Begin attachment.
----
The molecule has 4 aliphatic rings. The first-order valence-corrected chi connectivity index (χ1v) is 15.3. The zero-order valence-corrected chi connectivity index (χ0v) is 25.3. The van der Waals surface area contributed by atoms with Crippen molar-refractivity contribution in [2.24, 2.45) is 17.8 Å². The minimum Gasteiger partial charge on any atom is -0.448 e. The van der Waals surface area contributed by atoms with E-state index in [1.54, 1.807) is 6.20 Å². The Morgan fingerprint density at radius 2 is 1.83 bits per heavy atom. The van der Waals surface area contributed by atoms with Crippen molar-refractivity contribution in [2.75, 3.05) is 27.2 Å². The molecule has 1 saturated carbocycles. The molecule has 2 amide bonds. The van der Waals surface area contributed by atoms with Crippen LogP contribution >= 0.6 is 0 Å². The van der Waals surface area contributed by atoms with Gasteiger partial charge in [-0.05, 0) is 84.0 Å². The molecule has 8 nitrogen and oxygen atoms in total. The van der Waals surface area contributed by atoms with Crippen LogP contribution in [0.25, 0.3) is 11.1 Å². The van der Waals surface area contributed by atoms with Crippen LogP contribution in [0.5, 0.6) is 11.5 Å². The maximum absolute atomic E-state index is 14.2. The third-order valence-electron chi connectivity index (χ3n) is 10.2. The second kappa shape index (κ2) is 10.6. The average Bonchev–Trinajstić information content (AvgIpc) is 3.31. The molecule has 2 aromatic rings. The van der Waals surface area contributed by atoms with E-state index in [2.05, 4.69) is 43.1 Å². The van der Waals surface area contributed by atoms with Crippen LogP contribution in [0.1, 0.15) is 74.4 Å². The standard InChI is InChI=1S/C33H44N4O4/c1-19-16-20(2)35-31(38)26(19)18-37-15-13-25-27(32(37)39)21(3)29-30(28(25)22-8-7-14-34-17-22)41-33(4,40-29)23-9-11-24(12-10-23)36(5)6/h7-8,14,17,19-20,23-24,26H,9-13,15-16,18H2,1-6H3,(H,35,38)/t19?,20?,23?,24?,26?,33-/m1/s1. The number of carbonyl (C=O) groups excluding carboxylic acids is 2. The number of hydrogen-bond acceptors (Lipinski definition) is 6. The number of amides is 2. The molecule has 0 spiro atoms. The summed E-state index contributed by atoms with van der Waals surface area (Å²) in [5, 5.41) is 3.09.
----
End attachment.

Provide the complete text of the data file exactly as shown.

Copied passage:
The molecule has 4 aliphatic rings. The first-order valence-corrected chi connectivity index (χ1v) is 15.3. The zero-order valence-corrected chi connectivity index (χ0v) is 25.3. The van der Waals surface area contributed by atoms with Crippen molar-refractivity contribution in [2.24, 2.45) is 17.8 Å². The minimum Gasteiger partial charge on any atom is -0.448 e. The van der Waals surface area contributed by atoms with E-state index in [1.54, 1.807) is 6.20 Å². The Morgan fingerprint density at radius 2 is 1.83 bits per heavy atom. The van der Waals surface area contributed by atoms with Crippen molar-refractivity contribution in [2.75, 3.05) is 27.2 Å². The molecule has 1 saturated carbocycles. The molecule has 2 amide bonds. The van der Waals surface area contributed by atoms with Crippen LogP contribution >= 0.6 is 0 Å². The van der Waals surface area contributed by atoms with Gasteiger partial charge in [-0.05, 0) is 84.0 Å². The molecule has 8 nitrogen and oxygen atoms in total. The van der Waals surface area contributed by atoms with Crippen LogP contribution in [0.25, 0.3) is 11.1 Å². The van der Waals surface area contributed by atoms with Crippen LogP contribution in [0.5, 0.6) is 11.5 Å². The maximum absolute atomic E-state index is 14.2. The third-order valence-electron chi connectivity index (χ3n) is 10.2. The second kappa shape index (κ2) is 10.6. The average Bonchev–Trinajstić information content (AvgIpc) is 3.31. The molecule has 2 aromatic rings. The van der Waals surface area contributed by atoms with E-state index in [2.05, 4.69) is 43.1 Å². The van der Waals surface area contributed by atoms with Crippen LogP contribution in [0.1, 0.15) is 74.4 Å². The standard InChI is InChI=1S/C33H44N4O4/c1-19-16-20(2)35-31(38)26(19)18-37-15-13-25-27(32(37)39)21(3)29-30(28(25)22-8-7-14-34-17-22)41-33(4,40-29)23-9-11-24(12-10-23)36(5)6/h7-8,14,17,19-20,23-24,26H,9-13,15-16,18H2,1-6H3,(H,35,38)/t19?,20?,23?,24?,26?,33-/m1/s1. The number of carbonyl (C=O) groups excluding carboxylic acids is 2. The number of hydrogen-bond acceptors (Lipinski definition) is 6. The number of amides is 2. The molecule has 0 spiro atoms. The summed E-state index contributed by atoms with van der Waals surface area (Å²) in [5, 5.41) is 3.09.